Perhaps in response to the panhandler, perhaps not, a teenage girl sitting nearby thanks me for my service. I never know how to respond to this. No one does. I am my mother’s son, though, so manners matter. I thank her for thanking me. The exchange is not as awkward as it could’ve been.

We arrive at Gotham Hall in time for cocktail hour. The ballroom is darkly lit and vast. Someone says it used to be a bank. I’m called “Sir” for the first time in four years. It feels more appropriate now than it did then, perhaps because I have to shave every day now. Everyone here is dressed similarly to us. We find our friends, many of whom are former infantry or intelligence officers. They tease me about my spurs and Stetson. I reference the great cavalry leaders of the past, such as Teddy Roosevelt. This leads to a conversation about the Banana Wars, which we all agree is a more appropriate historical analogy for our brushfire wars than the one constantly imposed on us by the uninformed, Vietnam. That was a cultural and societal scar that resonated for decades, a very different thing than whatever it was we did. Our dates tell us to at least get drunk first before we talk like this.

The guest speaker for the evening is a Marine general who is quite charismatic. He talks about bridging the much-discussed military-and-civilian divide. He does this partly by pointing out that not everyone is capable of serving in the military—physically, mentally, ethically. Though incongruent from his stated theme, deep down in the parts of my soul that aren’t civilian-friendly, I agree with him, though this military-elite mentality is a huge part of said divide. I wonder if the draft is the answer, but then remember my parents’ stories from their youth when they protested Vietnam. I know it is not. Neither is the all-volunteer force. Peace is the only answer, of course, but it’s the only answer to a different question.

We toast to the Fallen.

I look around our table. I’ve known some of these men and women since college, when we joined the same ROTC battalion. Whatever happened in the last decade, wherever the empire’s orders took us, I know that we joined for the right reasons. More importantly, I believe that things like right reasons still exist, despite experience and hard-earned understanding that suggest otherwise.

We eat, drink and be merry. We dance to Sinatra. We dance to Rihanna. We Harlem Shake, albeit poorly. Some of the Marines don’t like my Stetson, but, I point out, they wouldn’t be Marines if they liked things like Stetsons. This is true, they say.

The ball ends. Our group goes to a nearby bar. There, as we wait for a table, a man about our age asks, politely, if we’re Civil War re-enactors.

We tell him no. I think of my grandma’s America again and trust that it’s comfortable in its tomb, for better or worse.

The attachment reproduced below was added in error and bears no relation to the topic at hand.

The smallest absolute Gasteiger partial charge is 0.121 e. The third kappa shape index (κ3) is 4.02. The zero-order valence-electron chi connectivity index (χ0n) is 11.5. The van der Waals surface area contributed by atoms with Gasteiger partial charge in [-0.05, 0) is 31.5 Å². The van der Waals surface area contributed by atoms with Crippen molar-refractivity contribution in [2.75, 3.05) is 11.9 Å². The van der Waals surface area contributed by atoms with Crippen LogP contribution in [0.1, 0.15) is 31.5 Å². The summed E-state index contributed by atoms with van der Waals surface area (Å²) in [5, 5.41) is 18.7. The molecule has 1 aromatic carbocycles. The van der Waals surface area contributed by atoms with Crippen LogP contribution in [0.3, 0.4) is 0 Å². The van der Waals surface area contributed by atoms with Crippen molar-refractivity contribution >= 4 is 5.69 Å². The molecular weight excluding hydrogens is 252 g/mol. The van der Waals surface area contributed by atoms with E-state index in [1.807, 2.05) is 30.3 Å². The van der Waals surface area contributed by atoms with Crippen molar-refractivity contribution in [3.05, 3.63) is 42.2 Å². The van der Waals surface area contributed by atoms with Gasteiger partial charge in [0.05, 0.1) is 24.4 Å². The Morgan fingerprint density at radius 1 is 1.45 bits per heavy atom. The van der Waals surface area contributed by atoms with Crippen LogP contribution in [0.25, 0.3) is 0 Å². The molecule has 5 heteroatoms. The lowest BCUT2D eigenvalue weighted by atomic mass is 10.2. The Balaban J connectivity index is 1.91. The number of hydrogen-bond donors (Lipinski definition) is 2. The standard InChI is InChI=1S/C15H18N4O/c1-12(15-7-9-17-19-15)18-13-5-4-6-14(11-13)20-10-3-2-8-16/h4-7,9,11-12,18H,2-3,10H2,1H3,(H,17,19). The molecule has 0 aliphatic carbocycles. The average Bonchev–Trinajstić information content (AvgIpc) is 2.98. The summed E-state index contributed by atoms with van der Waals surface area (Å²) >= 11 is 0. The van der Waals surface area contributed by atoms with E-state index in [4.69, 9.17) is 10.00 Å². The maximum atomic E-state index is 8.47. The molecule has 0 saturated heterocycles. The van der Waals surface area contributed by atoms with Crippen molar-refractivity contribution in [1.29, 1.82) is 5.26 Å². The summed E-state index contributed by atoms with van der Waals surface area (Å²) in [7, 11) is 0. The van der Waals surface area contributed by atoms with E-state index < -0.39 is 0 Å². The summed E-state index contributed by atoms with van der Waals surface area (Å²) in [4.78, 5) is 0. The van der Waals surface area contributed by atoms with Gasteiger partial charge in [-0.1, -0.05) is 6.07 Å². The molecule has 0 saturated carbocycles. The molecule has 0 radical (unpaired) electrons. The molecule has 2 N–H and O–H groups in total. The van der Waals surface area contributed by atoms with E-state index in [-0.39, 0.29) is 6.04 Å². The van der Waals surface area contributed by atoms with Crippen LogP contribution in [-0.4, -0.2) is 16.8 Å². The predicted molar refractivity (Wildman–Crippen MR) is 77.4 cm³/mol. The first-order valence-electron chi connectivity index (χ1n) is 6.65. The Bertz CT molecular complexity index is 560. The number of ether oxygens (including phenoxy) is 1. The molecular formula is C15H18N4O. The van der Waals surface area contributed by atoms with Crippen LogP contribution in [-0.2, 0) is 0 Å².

Upon hearing we’re Columbia students, another man asks if we’re enrolled in “a special program.” A woman he’s a friend with says she thinks my Stetson means I support the Confederacy and/or slavery. I laugh until I realize she’s serious. My throat burns with whiskey and then my words burn with hot Irish resentment. As patronizingly as possible, I wax eloquent about the merits of the post-9/11 G.I. Bill for American society, and how the Union also utilized a cavalry during the Civil War. Both General Sheridan and the Battle of Brandy Station are mentioned.

When I’m done and sit down with my friends, I realize that I’ve done nothing but widen the military-and-civilian divide tonight. It’s our very own sectarian fault line. My wife and my friends joke about my sharp tongue, and I pretend like someone needed to set things straight.

Maybe someone did, I don’t know.

Who cares? they say. They’re just civilians. They don’t know any better. It’s not their fault.

I curse and bang my head against the table in frustration.

Welcome to 21st-century America, my friend Ted says. The rest of us have been here for a while.

After another round, my wife and I head home. My feet ache and my forehead is sweaty and sticky from a night’s worth of Stetson wear. Walking up the subway platform at Union Square, a couple of smart-ass high-school kids walking by hum “The Imperial March,” from Star Wars. I appreciate this and salute them crisply and encourage them to talk to their local storm trooper recruiter when they’re old enough. They laugh appreciatively. My wife rolls her eyes and says she hopes the train taking us home doesn’t take long. It’s been a long night.

When we get home, I put away the uniform and ribbons and badges in the box they were mailed in. I don’t know when it’ll be opened again.

The next morning I put on a flannel shirt, jeans, and black Ray-Bans, just another white person walking around post-hipster Brooklyn in his post-hipster uniform. It feels nice to be a part of this army again. I put “The Imperial March” on my iPod and think about how, someday, I’m going to write something that has nothing to do with Iraq and nothing to do with war. I’ll write something about a sunny spring day in New York, or maybe something about eating Raisin Bran as a boy with my grandmother. It’s a pleasant thought.